July 4th Celebration: Trivia And Historical Background

July 4th  Celebration: Trivia And Historical Background The war of independence waged by the American colonies against Britain influenced political ideas and revolutions around the globe, as a fledgling, largely disconnected nation won its freedom from the greatest military force of its time. In June 1776, representatives of the 13 colonies then fighting in the revolutionary struggle weighed a resolution that would declare their independence from Great Britain. On July 2nd, the Continental Congress voted in favor of independence, and two days later its delegates adopted the Declaration of Independence, a historic document drafted by Thomas Jefferson.

Hence, finally United States got its independence, and the day is generally known as the Fourth of July and Independence Day .4th of July has been a federal holiday in the United States. Since 1776 this day has been celebrated as the birth day of America’s independence and every year it is celebrated with great enthusiasm and happiness. Fireworks, parades, casual family gatherings etc. are usually seen on this day.

Beacon of Light Gift Basket The fact is that John Adams believed that July 2nd was the correct date to celebrate the birth of American independence, and would reportedly turn down invitations to appear at July 4th events in protest. But, sadly, Adams and Thomas Jefferson both died on July 4, 1826 which became the 50th anniversary of the adoption of the Declaration of Independence.
John Adams wrote to his wife Abigail that July 2 “will be celebrated, by succeeding Generations, as the great anniversary Festival” and that the celebration should include “Pomp and Parade…Games, Sports, Guns, Bells, Bonfires and Illuminations from one End of this Continent to the other.”

But what happened was that Congress formally adopted the Declaration of Independence on July 4th. Though the vote for actual independence took place on July 2nd, July 4th became the day that was celebrated as the birth of American independence. After the Revolutionary War, Americans continued to commemorate Independence Day every year, in celebrations that allowed the new nation’s emerging political leaders to address citizens and create a feeling of unity. In 1870, the U.S. Congress made July 4th a federal holiday.

When the initial battles in the Revolutionary War broke out in April 1775, few colonists desired complete independence from Great Britain, and those who did were considered radical.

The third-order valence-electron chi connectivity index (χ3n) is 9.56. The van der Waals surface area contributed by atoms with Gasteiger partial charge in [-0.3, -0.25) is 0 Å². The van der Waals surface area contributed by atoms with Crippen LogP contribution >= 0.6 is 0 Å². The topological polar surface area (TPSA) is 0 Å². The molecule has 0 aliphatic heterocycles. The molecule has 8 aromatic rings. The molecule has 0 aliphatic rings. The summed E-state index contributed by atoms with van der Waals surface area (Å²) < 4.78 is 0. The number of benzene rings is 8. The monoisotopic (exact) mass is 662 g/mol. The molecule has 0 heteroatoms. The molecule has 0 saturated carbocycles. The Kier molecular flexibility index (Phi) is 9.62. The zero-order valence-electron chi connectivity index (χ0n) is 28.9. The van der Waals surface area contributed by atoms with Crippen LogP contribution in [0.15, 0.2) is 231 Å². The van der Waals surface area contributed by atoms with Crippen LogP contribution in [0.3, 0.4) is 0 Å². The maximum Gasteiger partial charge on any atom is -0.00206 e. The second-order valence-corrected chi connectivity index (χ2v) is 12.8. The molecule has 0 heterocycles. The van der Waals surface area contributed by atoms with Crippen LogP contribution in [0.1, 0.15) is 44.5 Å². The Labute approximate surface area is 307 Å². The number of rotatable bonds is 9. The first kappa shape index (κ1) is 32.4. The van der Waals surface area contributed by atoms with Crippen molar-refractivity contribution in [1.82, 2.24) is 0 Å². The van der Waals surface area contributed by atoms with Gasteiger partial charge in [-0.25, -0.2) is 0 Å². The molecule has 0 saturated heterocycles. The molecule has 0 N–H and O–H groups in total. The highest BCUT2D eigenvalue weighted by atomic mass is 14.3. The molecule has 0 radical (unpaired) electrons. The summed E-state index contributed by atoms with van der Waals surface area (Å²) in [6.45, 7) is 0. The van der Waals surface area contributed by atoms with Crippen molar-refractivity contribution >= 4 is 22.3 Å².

Champagne & CaviarFor the first 15 or 20 years after the Declaration was written, people didn’t celebrate it much on any date. It was too new and too much else was happening in the young nation. By the 1790s, a time of bitter partisan conflicts, the Declaration had become controversial. One party – the Democratic-Republicans – admired Jefferson and the Declaration. But the other party, the Federalists, thought the Declaration was too French and too anti-British, which went against their current policies.

After the War of 1812, printed copies of the Declaration began to circulate again, all with the date July 4, 1776, listed at the top. The deaths of Thomas Jefferson and John Adams on July 4, 1826, may even have helped to promote the idea of July 4 as an important date to be celebrated. After 1,200 words of self-justification, at the very end of the document the colonists finally declare that these united colonies are, and of right ought to be, free and independent states.

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12 Responses to “July 4th Celebration: Trivia And Historical Background”

Did anyone ever tell you to keep your comments to yourself? That wasn't me! I LOVE to hear from you. Thank you so much for visiting!

  • Rick:

    independence day is coming…… what do you like about America?

  • Connie:

    I think we are some of the most tolerant people on the planet

  • Paula Newton:

    America is a great country. I wouldn’t want to live anywhere else.

  • PT:

    what r u going to do this day

    • Vicky Walton:

      every year we go on a picnic with friends and neighbors
      hope this year will be the same

      • PT:

        great, nice tradition

  • Paige:

    Great little history lesson. Thanks for sharing! The gift baskets look lovely too. I like the one in the middle

  • Irvin L:

    how do you celebrate July 4th ??

    • Casey Oliver:

      we plan barbecue party and eating watermelon…

    • Carroll:

      My birthday is July 4th

  • Ted:

    America rocks!!!!

  • T. Paul:

    People of USA are happy that they became independent

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